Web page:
“Ball Four” author and 16-year MLB vet Jim Bouton touched a number of topics with The Sporting News’ Jesse Spector, including but not limited to Bouton’s baseball and writing careers. At one point, Bouton suggests a less-than-100%-focused player might have a unique perspective on the game within/beyond the game (“you’re going to end up with a mediocre pitcher who could basically be a sportswriter,”), though it would seem he’s not convinced social media is an adequate launching pad (link swiped from Repoz and Baseball Think Factory)
SN: I think we see that a little bit on Twitter, and I think of a guy like Brandon McCarthy, who has found a good following doing that. Is that one of the benefits, that we get to see almost as it happens — and Dirk Hayhurst wrote his books — why is it always pitchers?
JB: Well, they’re not playing every day. They’ve got a lot of time to think. The other thing is, just because somebody’s got a tweet machine, it doesn’t mean it’s gonna be — who cares? You know what I mean? It’s got to be interesting observations, not just here’s what I did. Here’s not only what I did, here’s why it’s important, or here’s why it’s interesting, or here’s why this is funny. You can’t just go through your day tweeting stuff that’s not worth anything.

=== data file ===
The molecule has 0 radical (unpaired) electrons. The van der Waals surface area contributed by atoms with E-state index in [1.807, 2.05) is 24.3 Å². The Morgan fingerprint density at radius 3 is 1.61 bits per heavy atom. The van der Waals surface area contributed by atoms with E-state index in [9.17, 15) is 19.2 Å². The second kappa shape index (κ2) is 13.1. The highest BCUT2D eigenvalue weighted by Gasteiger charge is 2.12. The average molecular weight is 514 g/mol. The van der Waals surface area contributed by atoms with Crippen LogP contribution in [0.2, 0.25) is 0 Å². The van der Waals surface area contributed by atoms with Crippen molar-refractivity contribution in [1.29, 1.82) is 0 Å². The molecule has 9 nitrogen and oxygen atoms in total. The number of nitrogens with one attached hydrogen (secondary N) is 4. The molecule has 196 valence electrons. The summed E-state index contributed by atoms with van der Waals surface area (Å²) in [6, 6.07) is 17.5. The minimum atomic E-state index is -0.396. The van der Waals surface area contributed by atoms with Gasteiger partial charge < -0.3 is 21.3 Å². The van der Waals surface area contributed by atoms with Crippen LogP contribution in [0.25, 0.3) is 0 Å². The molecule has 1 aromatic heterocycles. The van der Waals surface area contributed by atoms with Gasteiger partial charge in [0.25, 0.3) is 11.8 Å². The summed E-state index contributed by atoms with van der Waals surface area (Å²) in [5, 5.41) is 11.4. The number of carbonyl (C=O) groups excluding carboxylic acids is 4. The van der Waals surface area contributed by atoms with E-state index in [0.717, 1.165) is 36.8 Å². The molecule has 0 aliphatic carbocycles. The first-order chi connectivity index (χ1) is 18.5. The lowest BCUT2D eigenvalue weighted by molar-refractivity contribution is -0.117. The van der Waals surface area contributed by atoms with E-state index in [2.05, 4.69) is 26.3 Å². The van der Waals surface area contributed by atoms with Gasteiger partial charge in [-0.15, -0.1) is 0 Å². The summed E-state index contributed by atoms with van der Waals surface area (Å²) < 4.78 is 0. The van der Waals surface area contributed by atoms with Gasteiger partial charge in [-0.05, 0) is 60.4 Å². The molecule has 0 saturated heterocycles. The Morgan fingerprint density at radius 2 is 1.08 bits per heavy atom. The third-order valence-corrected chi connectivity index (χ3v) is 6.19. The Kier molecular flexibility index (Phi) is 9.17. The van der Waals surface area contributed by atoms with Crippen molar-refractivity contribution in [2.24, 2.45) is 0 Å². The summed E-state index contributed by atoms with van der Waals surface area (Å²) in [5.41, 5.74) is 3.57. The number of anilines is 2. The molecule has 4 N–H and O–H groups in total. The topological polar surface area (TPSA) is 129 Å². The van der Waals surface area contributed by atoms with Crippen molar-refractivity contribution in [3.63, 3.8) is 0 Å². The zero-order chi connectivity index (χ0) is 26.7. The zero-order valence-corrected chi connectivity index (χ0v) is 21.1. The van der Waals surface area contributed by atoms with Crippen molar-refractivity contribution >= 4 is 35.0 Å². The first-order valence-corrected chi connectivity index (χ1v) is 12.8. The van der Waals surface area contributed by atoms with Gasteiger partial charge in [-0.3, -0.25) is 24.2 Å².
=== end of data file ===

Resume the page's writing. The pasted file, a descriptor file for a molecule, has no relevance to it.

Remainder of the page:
SN: I think that’s why a guy like McCarthy connects with people.
JB: What’s he saying? Give me an average tweet.
SN: “When discussing ‘pimping’ homers, it’s best to remember the phrase ‘who cares?’ ”
JB: He’s got some self-awareness.
SN: I think that’s what’s resonating with people.
JB: Could you fill a book with tweets?
SN: Probably not, though somebody will eventually try to do it.
JB: Why would that be a good idea or not be a good idea?
SN: It’s not a good idea because the tweet itself is limited by space — it would be like notes for a book. It’s still possible to connect with people that way, and I think it shows that you’re a regular guy.
JB: Is that the best we can do, that a regular guy has a thought?